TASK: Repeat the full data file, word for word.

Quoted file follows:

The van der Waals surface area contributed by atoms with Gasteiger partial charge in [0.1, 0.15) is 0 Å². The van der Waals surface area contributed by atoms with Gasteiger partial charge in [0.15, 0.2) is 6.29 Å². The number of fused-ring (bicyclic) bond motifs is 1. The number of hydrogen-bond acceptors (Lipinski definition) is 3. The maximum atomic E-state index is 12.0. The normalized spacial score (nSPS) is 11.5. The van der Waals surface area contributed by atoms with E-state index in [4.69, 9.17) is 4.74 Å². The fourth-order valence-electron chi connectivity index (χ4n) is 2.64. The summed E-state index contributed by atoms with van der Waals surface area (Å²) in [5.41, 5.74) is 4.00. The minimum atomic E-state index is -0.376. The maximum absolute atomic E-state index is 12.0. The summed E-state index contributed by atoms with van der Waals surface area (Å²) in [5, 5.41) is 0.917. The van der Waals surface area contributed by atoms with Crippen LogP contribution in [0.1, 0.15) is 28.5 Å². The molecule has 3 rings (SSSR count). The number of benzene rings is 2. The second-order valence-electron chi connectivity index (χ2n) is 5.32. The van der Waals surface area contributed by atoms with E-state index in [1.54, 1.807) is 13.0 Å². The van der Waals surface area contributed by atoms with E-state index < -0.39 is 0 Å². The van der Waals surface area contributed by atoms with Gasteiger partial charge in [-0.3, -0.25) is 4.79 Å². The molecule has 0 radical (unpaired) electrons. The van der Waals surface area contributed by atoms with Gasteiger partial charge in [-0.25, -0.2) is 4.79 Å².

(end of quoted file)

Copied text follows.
The van der Waals surface area contributed by atoms with Gasteiger partial charge in [0.1, 0.15) is 0 Å². The van der Waals surface area contributed by atoms with Gasteiger partial charge in [0.15, 0.2) is 6.29 Å². The number of fused-ring (bicyclic) bond motifs is 1. The number of hydrogen-bond acceptors (Lipinski definition) is 3. The maximum atomic E-state index is 12.0. The normalized spacial score (nSPS) is 11.5. The van der Waals surface area contributed by atoms with E-state index in [4.69, 9.17) is 4.74 Å². The fourth-order valence-electron chi connectivity index (χ4n) is 2.64. The summed E-state index contributed by atoms with van der Waals surface area (Å²) in [5.41, 5.74) is 4.00. The minimum atomic E-state index is -0.376. The maximum absolute atomic E-state index is 12.0. The summed E-state index contributed by atoms with van der Waals surface area (Å²) in [5, 5.41) is 0.917. The van der Waals surface area contributed by atoms with Crippen LogP contribution in [0.1, 0.15) is 28.5 Å². The molecule has 3 rings (SSSR count). The number of benzene rings is 2. The second-order valence-electron chi connectivity index (χ2n) is 5.32. The van der Waals surface area contributed by atoms with E-state index in [1.54, 1.807) is 13.0 Å². The van der Waals surface area contributed by atoms with E-state index < -0.39 is 0 Å². The van der Waals surface area contributed by atoms with Gasteiger partial charge in [-0.3, -0.25) is 4.79 Å². The molecule has 0 radical (unpaired) electrons. The van der Waals surface area contributed by atoms with Gasteiger partial charge in [-0.25, -0.2) is 4.79 Å².